Import taxes and/or tariffsGoods for personal use brought in by returning Hungarian travelers are subject to import duties in accordance with the Community Common Customs Tariff (CCCT) based on the actual invoice price with a duty-free allowance of an amount equivalent to €175. Goods imported into Hungary are subject to customs duties in accordance with the CCCT.
State import monopolyNo.
Exports and Export Proceeds
Repatriation requirementsNo.
Financing requirementsNo.
Documentation requirementsNo.
Export licenses
Without quotasExports of certain products (mainly military and dual-use goods) require a license.
Export taxesNo.
Payments for Invisible Transactions and Current Transfers
Controls on these transfersNo.
Proceeds from Invisible Transactions and Current Transfers
Repatriation requirementsNo.
Restrictions on use of fundsNo.
Capital Transactions
Controls on capital transactionsYes.
Controls on capital and money market instrumentsNo.
Controls on derivatives and other instrumentsNo.
Controls on credit operationsNo.
Controls on direct investmentNo.
Controls on liquidation of direct investmentNo.
Controls on real estate transactions
Purchase abroad by residentsReal estate investments by insurance companies must be localized in EEA or OECD countries. Mandatory and voluntary pension funds may invest only in real estate localized in the EEA.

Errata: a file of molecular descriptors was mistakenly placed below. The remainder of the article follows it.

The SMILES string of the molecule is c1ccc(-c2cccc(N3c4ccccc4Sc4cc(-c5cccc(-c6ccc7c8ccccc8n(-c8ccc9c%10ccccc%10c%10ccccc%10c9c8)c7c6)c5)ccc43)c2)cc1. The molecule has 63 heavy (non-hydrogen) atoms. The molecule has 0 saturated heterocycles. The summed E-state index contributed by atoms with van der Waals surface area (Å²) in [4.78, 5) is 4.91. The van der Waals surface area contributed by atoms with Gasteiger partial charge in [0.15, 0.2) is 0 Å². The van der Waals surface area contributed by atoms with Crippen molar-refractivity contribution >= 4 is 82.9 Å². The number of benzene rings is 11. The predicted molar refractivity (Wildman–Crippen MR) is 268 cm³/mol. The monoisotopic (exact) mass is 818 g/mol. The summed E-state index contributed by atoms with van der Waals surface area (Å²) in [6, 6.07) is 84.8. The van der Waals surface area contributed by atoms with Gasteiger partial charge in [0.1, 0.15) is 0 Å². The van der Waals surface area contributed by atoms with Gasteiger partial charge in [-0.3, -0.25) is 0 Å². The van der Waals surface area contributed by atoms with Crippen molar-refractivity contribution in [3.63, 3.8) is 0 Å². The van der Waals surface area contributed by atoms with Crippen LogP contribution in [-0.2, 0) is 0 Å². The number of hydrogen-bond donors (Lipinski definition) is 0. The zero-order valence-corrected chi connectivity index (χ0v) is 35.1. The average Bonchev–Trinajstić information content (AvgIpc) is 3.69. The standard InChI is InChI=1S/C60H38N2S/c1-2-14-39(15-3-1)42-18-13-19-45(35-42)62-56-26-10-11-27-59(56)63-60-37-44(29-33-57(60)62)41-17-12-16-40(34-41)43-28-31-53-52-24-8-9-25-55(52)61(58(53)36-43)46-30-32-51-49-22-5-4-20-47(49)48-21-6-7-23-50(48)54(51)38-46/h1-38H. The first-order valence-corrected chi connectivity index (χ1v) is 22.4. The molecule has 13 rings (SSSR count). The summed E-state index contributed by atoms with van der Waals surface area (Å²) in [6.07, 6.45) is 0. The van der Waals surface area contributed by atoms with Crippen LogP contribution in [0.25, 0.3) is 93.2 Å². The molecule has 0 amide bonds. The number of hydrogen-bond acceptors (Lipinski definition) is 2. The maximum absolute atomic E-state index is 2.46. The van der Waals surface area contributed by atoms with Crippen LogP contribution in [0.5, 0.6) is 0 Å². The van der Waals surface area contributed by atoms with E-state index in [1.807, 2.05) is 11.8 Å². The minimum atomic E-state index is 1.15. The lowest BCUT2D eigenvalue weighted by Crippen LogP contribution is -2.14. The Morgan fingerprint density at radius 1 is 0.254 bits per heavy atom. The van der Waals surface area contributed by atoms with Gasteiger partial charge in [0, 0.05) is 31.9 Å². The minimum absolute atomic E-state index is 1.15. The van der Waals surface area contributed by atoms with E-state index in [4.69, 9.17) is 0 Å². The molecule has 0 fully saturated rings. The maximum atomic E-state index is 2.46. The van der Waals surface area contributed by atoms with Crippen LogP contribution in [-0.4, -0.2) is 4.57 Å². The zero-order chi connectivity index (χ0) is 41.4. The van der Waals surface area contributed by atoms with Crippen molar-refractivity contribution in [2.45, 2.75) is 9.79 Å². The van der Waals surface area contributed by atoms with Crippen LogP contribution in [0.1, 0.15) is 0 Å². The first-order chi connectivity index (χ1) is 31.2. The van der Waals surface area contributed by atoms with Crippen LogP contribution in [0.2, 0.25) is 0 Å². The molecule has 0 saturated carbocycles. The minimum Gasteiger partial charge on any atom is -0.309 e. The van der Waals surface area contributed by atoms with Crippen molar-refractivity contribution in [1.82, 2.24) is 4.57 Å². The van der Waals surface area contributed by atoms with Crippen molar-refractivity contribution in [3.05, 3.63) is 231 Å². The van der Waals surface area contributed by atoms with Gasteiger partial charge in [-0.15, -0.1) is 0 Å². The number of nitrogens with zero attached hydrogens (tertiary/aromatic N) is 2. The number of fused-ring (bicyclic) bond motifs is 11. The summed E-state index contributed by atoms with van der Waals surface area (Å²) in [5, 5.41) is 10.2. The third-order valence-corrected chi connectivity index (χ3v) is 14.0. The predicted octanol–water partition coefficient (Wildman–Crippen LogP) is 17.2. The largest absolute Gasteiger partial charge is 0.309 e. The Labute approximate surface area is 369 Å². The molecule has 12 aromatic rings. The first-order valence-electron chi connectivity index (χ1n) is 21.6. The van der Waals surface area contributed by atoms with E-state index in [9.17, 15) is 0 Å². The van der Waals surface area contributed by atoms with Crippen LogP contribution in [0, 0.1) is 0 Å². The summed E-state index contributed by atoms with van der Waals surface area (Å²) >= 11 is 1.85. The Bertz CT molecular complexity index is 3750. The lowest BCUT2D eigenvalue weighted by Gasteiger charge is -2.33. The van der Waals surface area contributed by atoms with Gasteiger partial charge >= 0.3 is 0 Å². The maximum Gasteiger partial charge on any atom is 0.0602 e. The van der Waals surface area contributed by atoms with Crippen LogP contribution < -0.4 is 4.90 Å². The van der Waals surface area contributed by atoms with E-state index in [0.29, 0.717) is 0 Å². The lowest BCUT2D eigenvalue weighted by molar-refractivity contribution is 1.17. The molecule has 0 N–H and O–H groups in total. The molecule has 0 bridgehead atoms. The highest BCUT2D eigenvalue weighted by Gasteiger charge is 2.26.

Controls on personal capital transactionsNo.
Provisions specific to commercial banks and other credit institutions
Borrowing abroadFinancial institutions must report monthly all foreign borrowing to the Magyar Nemzeti Bank (MNB), the central bank of Hungary, for statistical purposes.
Lending to nonresidents (financial or commercial credits)Lending is allowed within the following rules: (1) a bank may not have an aggregate lending with an individual borrower of more than 25% of its adjusted capital; and (2) country risk rules prescribe the placement of specific reserves against possible losses on credits extended to problem countries, the list of which is based on the assessment of the MNB and published by the MOF.
Medium- and long-term lending to nonresidents from OECD member countries may be effected freely.
Differential treatment of deposit accounts held by nonresidents
Reserve requirementsNonresident liabilities with a maturity of less than two years (denominated either in forint or foreign currency) are subject to the same 5% reserve requirement as resident liabilities with a maturity of less than two years. Effective January 1, 2004, both resident and nonresident liabilities with maturities of more than two years are exempt from reserve requirements. Previously, only nonresident liabilities denominated in forint or in foreign exchange with maturities of more than two years were exempt from reserve requirements.
Provisions specific to institutional investors
Currency-matching regulations on assets/liabilities compositionInsurance companies are subject to these regulations.
Other controls imposed by securities lawsNo.
Changes During 2004
Arrangements for payments and receiptsMay 1. Hungary became a member of the EU.
Capital transactions
Provisions specific to commercial banks and other credit institutionsJanuary 1. Both resident and nonresident liabilities with maturities of more than two years became exempt from reserve requirements.